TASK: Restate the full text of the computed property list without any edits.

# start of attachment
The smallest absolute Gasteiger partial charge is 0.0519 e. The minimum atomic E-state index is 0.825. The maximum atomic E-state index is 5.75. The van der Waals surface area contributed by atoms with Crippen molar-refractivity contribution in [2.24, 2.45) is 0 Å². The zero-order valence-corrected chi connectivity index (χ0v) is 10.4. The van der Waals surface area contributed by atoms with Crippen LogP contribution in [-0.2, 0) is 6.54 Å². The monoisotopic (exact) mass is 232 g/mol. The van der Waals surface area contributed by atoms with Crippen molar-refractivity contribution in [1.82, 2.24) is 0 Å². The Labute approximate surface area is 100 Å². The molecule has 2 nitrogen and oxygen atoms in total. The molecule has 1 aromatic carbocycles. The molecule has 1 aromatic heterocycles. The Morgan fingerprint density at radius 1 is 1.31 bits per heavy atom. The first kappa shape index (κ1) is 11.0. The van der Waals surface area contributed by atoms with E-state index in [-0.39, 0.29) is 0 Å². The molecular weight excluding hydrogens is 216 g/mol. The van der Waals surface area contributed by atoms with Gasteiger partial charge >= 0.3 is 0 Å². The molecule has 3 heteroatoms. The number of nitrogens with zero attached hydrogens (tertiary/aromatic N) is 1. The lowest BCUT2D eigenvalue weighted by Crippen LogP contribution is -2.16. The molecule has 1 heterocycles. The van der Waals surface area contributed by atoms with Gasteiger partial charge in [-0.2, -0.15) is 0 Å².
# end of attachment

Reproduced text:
The smallest absolute Gasteiger partial charge is 0.0519 e. The minimum atomic E-state index is 0.825. The maximum atomic E-state index is 5.75. The van der Waals surface area contributed by atoms with Crippen molar-refractivity contribution in [2.24, 2.45) is 0 Å². The zero-order valence-corrected chi connectivity index (χ0v) is 10.4. The van der Waals surface area contributed by atoms with Crippen LogP contribution in [-0.2, 0) is 6.54 Å². The monoisotopic (exact) mass is 232 g/mol. The van der Waals surface area contributed by atoms with Crippen molar-refractivity contribution in [1.82, 2.24) is 0 Å². The Labute approximate surface area is 100 Å². The molecule has 2 nitrogen and oxygen atoms in total. The molecule has 1 aromatic carbocycles. The molecule has 1 aromatic heterocycles. The Morgan fingerprint density at radius 1 is 1.31 bits per heavy atom. The first kappa shape index (κ1) is 11.0. The van der Waals surface area contributed by atoms with E-state index in [-0.39, 0.29) is 0 Å². The molecular weight excluding hydrogens is 216 g/mol. The van der Waals surface area contributed by atoms with Gasteiger partial charge >= 0.3 is 0 Å². The molecule has 3 heteroatoms. The number of nitrogens with zero attached hydrogens (tertiary/aromatic N) is 1. The lowest BCUT2D eigenvalue weighted by Crippen LogP contribution is -2.16. The molecule has 1 heterocycles. The van der Waals surface area contributed by atoms with Gasteiger partial charge in [-0.2, -0.15) is 0 Å².